Aside from the more obvious physical perks, yoga also works on a subtle level that isn’t immediately apparent. Spinal twists, for instance, not only keep the spine pliable, they also put gentle pressure on the internal organs, which has a detoxifying effect on the body. Inversions such as handstands and headstands reverse the blood flow, redistribute blood throughout the body, and improve circulation. This helps the mind feel clearer and calmer and may also ensure a healthier heart and lungs. Studies have found that regular yoga practice improves coordination, reaction time, memory, and even IQ scores.

Peace of mind

An important component of yoga is taking a break from the chaotic pace of today’s busy world through focusing on the present. Yoga encourages you to relax, slow your breath, and focus on the here and now; this breath, this pose, this moment. This shifts the balance from your sympathetic nervous system (the fight-or-flight part of the brain) to the parasympathetic nervous system (the calming and restorative part of the brain). It also lowers the heart rate and decreases blood pressure.

Yoga practice has also been shown to improve depression and increase serotonin levels. Yoga and meditation build awareness, and the more aware you are, the easier it is to break free of destructive emotions like anger and stress and add a little more calm wisdom to your thinking. Yoga poses were originally designed to prepare the body to be able to sit in meditation and many people who practice yoga find they carry the meditative quality of yoga with them throughout the rest of their activities. Some decide to add regular meditation to maintain and grow these peaceful feelings.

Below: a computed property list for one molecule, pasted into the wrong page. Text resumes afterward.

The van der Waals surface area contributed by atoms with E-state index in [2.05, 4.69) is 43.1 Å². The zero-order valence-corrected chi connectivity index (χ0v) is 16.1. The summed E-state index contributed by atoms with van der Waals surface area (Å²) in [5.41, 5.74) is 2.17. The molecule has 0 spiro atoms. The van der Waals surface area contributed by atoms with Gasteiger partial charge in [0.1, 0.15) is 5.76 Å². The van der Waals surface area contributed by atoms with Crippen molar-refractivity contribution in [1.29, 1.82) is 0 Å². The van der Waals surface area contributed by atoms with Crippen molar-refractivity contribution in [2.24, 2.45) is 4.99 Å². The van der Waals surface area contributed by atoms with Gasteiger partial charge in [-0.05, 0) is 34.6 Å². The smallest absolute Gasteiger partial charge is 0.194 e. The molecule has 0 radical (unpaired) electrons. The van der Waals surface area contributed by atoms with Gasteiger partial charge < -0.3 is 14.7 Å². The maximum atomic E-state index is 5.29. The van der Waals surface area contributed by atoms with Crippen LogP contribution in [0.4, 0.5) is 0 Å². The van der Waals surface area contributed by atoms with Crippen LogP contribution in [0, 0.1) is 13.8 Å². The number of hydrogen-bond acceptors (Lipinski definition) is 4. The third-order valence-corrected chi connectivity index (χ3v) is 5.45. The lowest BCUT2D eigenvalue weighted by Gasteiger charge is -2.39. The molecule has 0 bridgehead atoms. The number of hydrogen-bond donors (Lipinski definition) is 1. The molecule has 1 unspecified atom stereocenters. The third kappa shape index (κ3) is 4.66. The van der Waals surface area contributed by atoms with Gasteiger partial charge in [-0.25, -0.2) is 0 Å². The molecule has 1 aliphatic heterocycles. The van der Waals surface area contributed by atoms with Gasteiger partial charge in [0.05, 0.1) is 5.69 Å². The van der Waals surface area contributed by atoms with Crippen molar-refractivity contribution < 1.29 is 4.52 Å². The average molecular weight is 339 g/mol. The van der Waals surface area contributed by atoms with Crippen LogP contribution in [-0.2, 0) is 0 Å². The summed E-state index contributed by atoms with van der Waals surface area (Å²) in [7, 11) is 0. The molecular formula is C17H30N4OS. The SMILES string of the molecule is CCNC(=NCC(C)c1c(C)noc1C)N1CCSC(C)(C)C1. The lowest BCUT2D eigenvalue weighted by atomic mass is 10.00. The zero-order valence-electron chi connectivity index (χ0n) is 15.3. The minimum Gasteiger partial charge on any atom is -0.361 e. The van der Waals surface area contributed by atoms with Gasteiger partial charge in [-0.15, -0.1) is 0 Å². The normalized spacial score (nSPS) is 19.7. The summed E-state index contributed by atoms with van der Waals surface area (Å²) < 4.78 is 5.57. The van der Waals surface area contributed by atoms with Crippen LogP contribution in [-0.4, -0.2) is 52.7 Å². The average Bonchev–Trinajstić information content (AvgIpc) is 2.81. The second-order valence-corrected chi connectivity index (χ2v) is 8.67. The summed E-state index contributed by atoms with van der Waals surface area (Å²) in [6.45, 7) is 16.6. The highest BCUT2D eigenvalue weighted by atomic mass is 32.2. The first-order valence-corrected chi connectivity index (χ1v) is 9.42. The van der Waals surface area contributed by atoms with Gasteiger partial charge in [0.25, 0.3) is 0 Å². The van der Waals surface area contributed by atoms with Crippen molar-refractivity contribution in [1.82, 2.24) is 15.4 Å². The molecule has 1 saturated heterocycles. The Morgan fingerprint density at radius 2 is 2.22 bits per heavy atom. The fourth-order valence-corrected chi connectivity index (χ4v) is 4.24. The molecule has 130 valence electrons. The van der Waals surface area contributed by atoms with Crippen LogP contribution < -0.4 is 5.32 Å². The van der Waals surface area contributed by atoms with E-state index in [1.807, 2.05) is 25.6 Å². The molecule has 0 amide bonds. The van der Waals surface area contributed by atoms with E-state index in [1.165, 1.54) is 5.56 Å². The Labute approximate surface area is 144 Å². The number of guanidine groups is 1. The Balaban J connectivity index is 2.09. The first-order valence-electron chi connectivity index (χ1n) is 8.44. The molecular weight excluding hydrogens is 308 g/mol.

Become your best self

Clearly, the benefits of yoga go beyond the physical; yoga is also a way to soothe the spirit and find peace of mind.

Whether you are looking to build strength, improve flexibility and balance, or just recalibrate your brainwaves to a more relaxed state, yoga has a lot to offer dancers. By learning to align your body, mind and spirit on the mat you will bring your best self to your dance.

How does yoga help YOU?


Grier Cooper

Grier Cooper. Photo courtesy Julie Pavlowski Green.

Grier Cooper has performed on three out of seven continents with companies such as San Francisco Ballet, Miami City Ballet, and Pacific Northwest Ballet, totaling more than thirty years of experience as a dancer, teacher and performer.

She blogs about dance in the San Francisco Bay Area and has interviewed and photographed a diverse collection dancers and performers including Clive Owen, Nicole Kidman, Glen Allen Sims and Jessica Sutta. She is the author of Build a Ballerina Body and the new ballet-based young adult novel, WISH. Grier can be reached through her website at

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  1. Grier, these are all great reminders for any type of movement-based performer. Body awareness in particular is something that is really helpful for anyone going on stage. I have gotten a lot out of yoga when I take it – the work in parallel nicely complements the turnout we have in ballet – but it does intimidate me!

  2. Thanks so much for this article. I’ve been think about taking up yoga but needed a bit of encouragement – this was just what I needed 🙂

  3. Ooh, yes!! I was nodding my head in agreement through this whole article. I’ve profited tremendously from yoga, not to mention the dollop of humbleness it has instilled in me, that serves me very, very well in ballet, as a middle-aged adult student. It has woken up new parts of my brain and body, both. It has made me feel better about my ballet experience (that new, humbler approach) and has helped certain muscles grow stronger that make me feel less prone to dance-related injuries.

    Great article!